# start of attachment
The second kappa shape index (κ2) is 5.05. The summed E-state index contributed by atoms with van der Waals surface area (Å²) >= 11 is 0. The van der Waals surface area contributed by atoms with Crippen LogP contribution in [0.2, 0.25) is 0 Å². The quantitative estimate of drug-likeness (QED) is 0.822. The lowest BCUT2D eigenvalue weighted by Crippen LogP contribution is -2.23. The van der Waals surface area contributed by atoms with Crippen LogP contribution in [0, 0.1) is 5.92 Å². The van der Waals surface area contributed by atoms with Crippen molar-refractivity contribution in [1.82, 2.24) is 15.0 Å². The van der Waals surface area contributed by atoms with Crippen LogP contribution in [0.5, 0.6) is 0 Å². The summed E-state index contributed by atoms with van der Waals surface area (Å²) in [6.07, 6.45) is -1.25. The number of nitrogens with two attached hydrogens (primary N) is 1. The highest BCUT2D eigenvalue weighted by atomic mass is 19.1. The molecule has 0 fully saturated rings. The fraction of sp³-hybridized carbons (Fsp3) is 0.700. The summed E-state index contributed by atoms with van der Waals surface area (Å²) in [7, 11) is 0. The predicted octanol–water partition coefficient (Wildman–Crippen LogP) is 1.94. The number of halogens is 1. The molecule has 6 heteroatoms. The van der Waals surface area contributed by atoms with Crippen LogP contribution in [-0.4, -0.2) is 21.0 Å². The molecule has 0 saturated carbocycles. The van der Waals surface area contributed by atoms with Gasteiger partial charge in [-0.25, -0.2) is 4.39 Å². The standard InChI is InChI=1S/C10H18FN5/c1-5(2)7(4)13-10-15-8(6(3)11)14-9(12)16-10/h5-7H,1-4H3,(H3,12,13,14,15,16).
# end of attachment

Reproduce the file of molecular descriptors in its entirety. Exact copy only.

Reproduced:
The second kappa shape index (κ2) is 5.05. The summed E-state index contributed by atoms with van der Waals surface area (Å²) >= 11 is 0. The van der Waals surface area contributed by atoms with Crippen LogP contribution in [0.2, 0.25) is 0 Å². The quantitative estimate of drug-likeness (QED) is 0.822. The lowest BCUT2D eigenvalue weighted by Crippen LogP contribution is -2.23. The van der Waals surface area contributed by atoms with Crippen LogP contribution in [0, 0.1) is 5.92 Å². The van der Waals surface area contributed by atoms with Crippen molar-refractivity contribution in [1.82, 2.24) is 15.0 Å². The van der Waals surface area contributed by atoms with Crippen LogP contribution in [0.5, 0.6) is 0 Å². The summed E-state index contributed by atoms with van der Waals surface area (Å²) in [6.07, 6.45) is -1.25. The number of nitrogens with two attached hydrogens (primary N) is 1. The highest BCUT2D eigenvalue weighted by atomic mass is 19.1. The molecule has 0 fully saturated rings. The fraction of sp³-hybridized carbons (Fsp3) is 0.700. The summed E-state index contributed by atoms with van der Waals surface area (Å²) in [7, 11) is 0. The predicted octanol–water partition coefficient (Wildman–Crippen LogP) is 1.94. The number of halogens is 1. The molecule has 6 heteroatoms. The van der Waals surface area contributed by atoms with Crippen LogP contribution in [-0.4, -0.2) is 21.0 Å². The molecule has 0 saturated carbocycles. The van der Waals surface area contributed by atoms with Gasteiger partial charge in [-0.25, -0.2) is 4.39 Å². The standard InChI is InChI=1S/C10H18FN5/c1-5(2)7(4)13-10-15-8(6(3)11)14-9(12)16-10/h5-7H,1-4H3,(H3,12,13,14,15,16).